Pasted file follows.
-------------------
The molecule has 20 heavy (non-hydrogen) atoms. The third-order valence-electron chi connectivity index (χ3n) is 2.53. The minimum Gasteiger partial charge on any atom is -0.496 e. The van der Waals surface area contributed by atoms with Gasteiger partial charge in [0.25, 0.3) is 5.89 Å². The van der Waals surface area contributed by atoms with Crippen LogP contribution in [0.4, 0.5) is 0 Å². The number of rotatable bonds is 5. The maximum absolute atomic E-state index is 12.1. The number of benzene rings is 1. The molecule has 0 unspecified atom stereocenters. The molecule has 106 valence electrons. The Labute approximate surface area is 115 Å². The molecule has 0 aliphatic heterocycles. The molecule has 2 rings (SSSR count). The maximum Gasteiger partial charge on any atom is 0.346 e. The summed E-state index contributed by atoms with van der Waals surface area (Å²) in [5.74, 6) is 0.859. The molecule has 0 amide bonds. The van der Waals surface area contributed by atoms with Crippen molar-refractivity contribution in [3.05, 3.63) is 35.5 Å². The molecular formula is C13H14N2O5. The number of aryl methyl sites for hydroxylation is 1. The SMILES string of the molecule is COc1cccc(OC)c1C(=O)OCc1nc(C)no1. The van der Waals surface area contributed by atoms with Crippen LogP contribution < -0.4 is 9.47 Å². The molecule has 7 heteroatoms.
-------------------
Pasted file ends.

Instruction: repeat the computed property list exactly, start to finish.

The molecule has 20 heavy (non-hydrogen) atoms. The third-order valence-electron chi connectivity index (χ3n) is 2.53. The minimum Gasteiger partial charge on any atom is -0.496 e. The van der Waals surface area contributed by atoms with Gasteiger partial charge in [0.25, 0.3) is 5.89 Å². The van der Waals surface area contributed by atoms with Crippen LogP contribution in [0.4, 0.5) is 0 Å². The number of rotatable bonds is 5. The maximum absolute atomic E-state index is 12.1. The number of benzene rings is 1. The molecule has 0 unspecified atom stereocenters. The molecule has 106 valence electrons. The Labute approximate surface area is 115 Å². The molecule has 0 aliphatic heterocycles. The molecule has 2 rings (SSSR count). The maximum Gasteiger partial charge on any atom is 0.346 e. The summed E-state index contributed by atoms with van der Waals surface area (Å²) in [5.74, 6) is 0.859. The molecule has 0 amide bonds. The van der Waals surface area contributed by atoms with Crippen molar-refractivity contribution in [3.05, 3.63) is 35.5 Å². The molecular formula is C13H14N2O5. The number of aryl methyl sites for hydroxylation is 1. The SMILES string of the molecule is COc1cccc(OC)c1C(=O)OCc1nc(C)no1. The van der Waals surface area contributed by atoms with Crippen LogP contribution < -0.4 is 9.47 Å². The molecule has 7 heteroatoms.